A Connecticut school is facing backlash from parents following a controversial school trip that took place last year.
James and Sandra Baker, parents of a student at Hartford Magnet Trinity College Academy, said that their daughter was forced to participate in an uncomfortable presentation about slavery.
Testifying at a Hartford Board of Education hearing on Tuesday night--as the Hartford Court reported--the Bakers said that during the "Underground Railroad Reenactment" activity on their then-7th-grader's class field trip, students were called the "N-word." They also said that the children had to pretend to be "picking cotton, like a real slave," hold their heads down and "not make eye contact with the white masters."
The Bakers said that the reenactment was incredibly traumatizing for the child, who is black. They've been fighting the school's decision to participate in the program ever since, according to Hartford's WFSB.
The field trip took place at Nature's Classroom, a 40-year-old residential environmental education program.
Sandra Baker testified that reenactment was so realistic that, at some points, her daughter "did not know if the leaders were joking," and said she was particularly troubled because, "as an African American parent, I carefully consider how my children receive messages about racial identity." According to WFSB, the Bakers had previously filed complaints with Connecticut's Department of Education, Commission on Human Rights, and Office for Civil Rights.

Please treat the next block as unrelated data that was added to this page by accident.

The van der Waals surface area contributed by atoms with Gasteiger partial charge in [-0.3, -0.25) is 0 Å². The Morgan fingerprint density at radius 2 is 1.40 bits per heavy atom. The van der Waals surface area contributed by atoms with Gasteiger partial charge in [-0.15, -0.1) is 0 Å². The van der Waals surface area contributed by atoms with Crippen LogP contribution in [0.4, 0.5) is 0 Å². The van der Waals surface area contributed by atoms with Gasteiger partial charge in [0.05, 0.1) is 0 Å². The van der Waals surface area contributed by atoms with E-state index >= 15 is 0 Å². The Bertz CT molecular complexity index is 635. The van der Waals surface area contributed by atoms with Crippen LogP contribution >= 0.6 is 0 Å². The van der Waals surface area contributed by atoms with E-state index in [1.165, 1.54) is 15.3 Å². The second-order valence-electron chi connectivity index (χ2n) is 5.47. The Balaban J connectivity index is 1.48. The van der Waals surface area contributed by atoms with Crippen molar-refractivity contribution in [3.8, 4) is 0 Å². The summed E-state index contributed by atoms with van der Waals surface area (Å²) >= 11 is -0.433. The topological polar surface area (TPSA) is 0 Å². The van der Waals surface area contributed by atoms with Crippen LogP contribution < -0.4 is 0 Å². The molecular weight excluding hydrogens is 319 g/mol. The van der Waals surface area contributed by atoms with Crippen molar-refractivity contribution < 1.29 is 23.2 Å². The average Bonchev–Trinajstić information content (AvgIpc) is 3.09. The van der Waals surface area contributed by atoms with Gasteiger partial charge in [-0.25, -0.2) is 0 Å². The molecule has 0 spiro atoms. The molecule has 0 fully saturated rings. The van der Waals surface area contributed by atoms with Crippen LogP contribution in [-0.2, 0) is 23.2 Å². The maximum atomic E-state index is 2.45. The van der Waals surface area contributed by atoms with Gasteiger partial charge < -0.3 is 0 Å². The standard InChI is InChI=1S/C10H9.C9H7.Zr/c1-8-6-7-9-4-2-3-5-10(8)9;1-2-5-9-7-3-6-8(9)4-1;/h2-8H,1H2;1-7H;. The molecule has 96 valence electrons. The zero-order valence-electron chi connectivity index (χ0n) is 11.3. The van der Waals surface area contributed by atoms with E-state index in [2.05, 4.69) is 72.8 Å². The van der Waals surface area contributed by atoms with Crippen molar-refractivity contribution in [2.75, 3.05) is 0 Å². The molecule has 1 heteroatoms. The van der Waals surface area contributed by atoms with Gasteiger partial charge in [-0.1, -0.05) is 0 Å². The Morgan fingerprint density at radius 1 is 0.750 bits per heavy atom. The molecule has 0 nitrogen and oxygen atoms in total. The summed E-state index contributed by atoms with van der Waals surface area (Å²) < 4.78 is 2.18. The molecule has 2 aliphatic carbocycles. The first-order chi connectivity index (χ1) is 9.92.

The Baker family isn't the first to express concern about Nature's Clasroom. In 2008, a Nature's Classroom field trip sparked a similar debate in western Massachusetts when Jefferson Street School fifth graders participated in the Underground Railroad activity, according to Teaching Tolerance, a magazine published by the Southern Poverty Law Center.
Parents of Jefferson student Maya Saakvitne, who is also black, were upset that white facilitators played the role of "masters" and "bounty hunters." At the time, Gwen Agna, principal of Jefferson Street School, told Tolerance that "at least 50 percent of graduating 6th graders cite their Nature's Classroom trip, specifically the Underground Railroad activity, as one of their favorite school experiences."
Nature's Classroom is a longstanding program that has received several educational awards for its programs.
John Santos, the Executive Director of Nature's Classroom, told The Huffington Post that, while he regrets that the Baker's child had such a negative experience, "we are not in the business of creating harm, physically or emotionally but the legitimacy of the activity needs to be judged by individual participants at all grade levels." He also pointed out that the Underground Railroad activity is just one of over 500 programs available; the school chose to participate in it.
Watch the testimony above, courtesy of WFSB.
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